Making driving safe for teenagers, and everyone who shares the roads with them, requires proper training, careful choice of vehicles, and — just maybe — once again changing state driver’s license laws, safety advocates said.
“The single most important factor is the time spent behind the wheel. So many of the cases we review cite driver inexperience as a contributing cause,” said Richard Burleson, director of the Alabama Child Death Review System.
Vehicular deaths account for about half of all preventable deaths for Alabamians under 18, according to the state Department of Public Health. Driver inexperience is cited as the cause in about 25 percent of those deaths.
It takes about 50,000 miles or 10 years of driving to become proficient, said Marty Spellicy, director of the Alabama Traffic Safety Center at the University of Montevallo.
Spellicy said it is important for parents to take their children out for driving practice at night and in bad weather, experiences they won’t get in driver’s education classes.
Parents, he said, must also decide what conditions their child is capable of driving in even after he or she has a license.
“Don’t just abide by what the state rules are,” Spellicy said. “It’s not hard to get that piece of plastic. Parents need to take responsibility.”
To curtail Alabama’s teen driver death rate, the state in July enacted a new graduated driver’s license law.
Under that law, someone who is 16 or 17 and has had a license for less than six months cannot use a cell phone while driving and can have only one passenger, not including adults or family members.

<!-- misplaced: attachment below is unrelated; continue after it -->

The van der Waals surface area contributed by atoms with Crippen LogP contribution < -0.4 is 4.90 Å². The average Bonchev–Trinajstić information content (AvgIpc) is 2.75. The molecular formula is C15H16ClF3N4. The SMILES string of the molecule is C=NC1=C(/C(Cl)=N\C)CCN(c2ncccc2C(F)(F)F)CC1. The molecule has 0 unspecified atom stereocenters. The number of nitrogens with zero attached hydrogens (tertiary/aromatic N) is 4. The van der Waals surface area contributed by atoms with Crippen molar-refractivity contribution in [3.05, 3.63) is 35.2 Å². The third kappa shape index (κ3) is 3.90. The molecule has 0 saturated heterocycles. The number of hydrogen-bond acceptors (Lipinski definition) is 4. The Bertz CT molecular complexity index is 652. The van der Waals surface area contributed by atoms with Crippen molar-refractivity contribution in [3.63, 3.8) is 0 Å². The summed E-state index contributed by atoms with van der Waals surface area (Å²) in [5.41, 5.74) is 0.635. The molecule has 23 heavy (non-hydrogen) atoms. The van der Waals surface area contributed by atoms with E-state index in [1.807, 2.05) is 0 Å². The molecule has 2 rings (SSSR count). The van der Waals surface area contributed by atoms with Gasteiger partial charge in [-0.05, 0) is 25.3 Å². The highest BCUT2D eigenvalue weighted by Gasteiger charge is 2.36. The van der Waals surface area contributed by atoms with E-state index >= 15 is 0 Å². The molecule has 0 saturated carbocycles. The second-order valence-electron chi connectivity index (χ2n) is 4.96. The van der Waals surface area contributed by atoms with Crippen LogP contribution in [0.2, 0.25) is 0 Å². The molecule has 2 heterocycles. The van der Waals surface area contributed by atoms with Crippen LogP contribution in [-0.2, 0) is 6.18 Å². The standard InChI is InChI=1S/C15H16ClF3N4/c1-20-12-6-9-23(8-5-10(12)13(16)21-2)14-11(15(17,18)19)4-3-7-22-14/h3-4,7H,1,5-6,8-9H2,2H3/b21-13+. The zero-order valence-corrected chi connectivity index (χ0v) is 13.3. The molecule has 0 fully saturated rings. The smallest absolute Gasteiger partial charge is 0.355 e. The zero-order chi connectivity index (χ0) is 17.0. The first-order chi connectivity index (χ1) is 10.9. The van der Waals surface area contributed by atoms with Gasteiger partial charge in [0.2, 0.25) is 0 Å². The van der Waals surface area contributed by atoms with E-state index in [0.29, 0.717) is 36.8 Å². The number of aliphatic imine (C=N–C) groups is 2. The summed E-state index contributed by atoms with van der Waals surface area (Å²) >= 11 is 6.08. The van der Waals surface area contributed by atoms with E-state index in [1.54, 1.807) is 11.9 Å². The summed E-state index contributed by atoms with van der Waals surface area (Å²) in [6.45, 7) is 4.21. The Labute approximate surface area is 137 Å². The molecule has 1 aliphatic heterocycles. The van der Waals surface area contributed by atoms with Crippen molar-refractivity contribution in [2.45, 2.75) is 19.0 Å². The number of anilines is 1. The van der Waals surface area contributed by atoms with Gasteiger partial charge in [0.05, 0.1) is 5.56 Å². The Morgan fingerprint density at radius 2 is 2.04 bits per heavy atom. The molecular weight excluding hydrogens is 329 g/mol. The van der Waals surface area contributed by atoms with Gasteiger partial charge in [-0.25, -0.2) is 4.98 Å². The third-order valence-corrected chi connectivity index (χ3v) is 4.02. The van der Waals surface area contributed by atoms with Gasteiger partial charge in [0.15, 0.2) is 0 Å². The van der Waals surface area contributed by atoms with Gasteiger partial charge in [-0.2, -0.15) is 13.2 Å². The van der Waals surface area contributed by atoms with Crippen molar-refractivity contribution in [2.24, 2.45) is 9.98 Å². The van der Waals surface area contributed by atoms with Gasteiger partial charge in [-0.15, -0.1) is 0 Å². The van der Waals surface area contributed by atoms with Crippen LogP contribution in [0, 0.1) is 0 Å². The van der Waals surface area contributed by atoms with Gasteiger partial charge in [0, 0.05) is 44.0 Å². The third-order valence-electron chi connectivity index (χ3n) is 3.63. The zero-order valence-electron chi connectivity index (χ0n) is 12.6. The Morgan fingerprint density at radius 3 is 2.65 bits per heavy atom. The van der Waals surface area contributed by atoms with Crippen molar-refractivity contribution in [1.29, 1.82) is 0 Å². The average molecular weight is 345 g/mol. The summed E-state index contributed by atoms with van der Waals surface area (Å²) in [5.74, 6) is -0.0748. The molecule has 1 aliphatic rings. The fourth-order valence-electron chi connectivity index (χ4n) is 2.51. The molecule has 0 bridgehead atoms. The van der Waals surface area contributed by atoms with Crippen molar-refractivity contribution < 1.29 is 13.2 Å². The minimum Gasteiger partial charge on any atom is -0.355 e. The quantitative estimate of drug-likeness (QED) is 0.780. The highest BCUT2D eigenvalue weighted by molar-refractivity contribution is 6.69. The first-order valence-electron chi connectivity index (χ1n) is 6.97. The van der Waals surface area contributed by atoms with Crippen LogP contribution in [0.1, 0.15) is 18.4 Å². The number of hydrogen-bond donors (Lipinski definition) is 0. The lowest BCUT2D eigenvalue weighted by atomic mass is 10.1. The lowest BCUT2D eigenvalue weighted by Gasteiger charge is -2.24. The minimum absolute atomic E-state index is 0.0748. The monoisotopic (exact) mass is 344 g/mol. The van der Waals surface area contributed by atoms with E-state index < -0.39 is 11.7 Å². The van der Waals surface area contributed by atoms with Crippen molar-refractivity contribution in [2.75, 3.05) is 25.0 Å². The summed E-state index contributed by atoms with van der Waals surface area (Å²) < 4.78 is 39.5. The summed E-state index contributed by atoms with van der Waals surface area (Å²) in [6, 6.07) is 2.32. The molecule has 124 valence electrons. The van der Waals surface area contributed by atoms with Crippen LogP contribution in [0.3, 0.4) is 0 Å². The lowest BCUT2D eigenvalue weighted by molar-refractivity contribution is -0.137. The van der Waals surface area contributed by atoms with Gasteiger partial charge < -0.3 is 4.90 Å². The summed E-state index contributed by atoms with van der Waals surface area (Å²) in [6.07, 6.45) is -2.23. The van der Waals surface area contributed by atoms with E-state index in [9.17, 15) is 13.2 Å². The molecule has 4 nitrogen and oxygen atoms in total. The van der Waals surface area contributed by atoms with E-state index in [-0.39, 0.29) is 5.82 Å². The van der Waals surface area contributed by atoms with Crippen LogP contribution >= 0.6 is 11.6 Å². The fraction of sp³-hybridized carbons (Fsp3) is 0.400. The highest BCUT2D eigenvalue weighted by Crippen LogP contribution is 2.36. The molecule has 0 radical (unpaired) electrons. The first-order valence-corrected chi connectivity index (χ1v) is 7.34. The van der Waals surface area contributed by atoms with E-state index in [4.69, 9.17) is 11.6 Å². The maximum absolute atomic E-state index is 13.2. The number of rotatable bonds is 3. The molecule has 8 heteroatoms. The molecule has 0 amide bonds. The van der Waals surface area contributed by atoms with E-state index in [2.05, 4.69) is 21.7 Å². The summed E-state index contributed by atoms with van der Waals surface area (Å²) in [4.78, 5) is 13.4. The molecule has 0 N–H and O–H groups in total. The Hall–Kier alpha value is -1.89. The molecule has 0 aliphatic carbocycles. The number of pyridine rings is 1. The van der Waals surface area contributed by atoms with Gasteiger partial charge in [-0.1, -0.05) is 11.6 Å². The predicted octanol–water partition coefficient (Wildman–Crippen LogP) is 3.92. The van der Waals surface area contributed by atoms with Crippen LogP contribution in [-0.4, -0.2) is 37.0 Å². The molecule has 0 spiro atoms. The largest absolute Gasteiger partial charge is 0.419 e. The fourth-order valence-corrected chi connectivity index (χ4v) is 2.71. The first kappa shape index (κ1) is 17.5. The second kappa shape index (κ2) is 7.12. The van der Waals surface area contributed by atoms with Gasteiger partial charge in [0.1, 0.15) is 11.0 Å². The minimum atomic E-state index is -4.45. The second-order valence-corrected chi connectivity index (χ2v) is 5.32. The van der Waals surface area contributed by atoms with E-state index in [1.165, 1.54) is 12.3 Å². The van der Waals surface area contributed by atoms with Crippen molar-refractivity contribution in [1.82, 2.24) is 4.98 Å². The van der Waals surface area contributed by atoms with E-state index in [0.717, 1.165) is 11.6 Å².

Those drivers also cannot drive between midnight and 6 a.m. unless they are with an adult, going to or from work, a school event or a church event.
There are also exemptions for emergencies or if the driver is going hunting or fishing with the appropriate license.
Spellicy said lawmakers might want to consider modeling Alabama’s license laws after much stricter laws in place in other states. New Jersey, for example, does not grant full driving privileges until the driver is 18.
“We could raise the permit age to 16 and the driver’s license age to 17. It might be worth the Legislature taking a hard look at,” Spellicy said.
The new graduated license law, as it stands, could help reduce the rate of teen traffic fatalities, but too few parents are aware of the law’s requirements, said Dr. Kathy Monroe, an emergency department physician at Children’s Hospital.
“It’s a step in the right direction, but I’m not sure how much the word has spread,” Monroe said of the law.
Monroe works with state troopers and deputy sheriffs to educate Jefferson County teenagers about the dangers of driving, but she said more teens need to be involved in preaching the gospel of safe driving.
Even if teen drivers are observing the basic safety rules, they are still at greater risk than older, more experienced drivers.
“Situational awareness is not great in teens. What is the driver in the other lane doing? Is that car backing up?” Monroe said. “They might be doing everything right, but they aren’t aware of their surroundings.”
The best way for a parent to keep their young drivers from engaging in dangerous driving behavior is to be a good model for their kids before they reach their teens.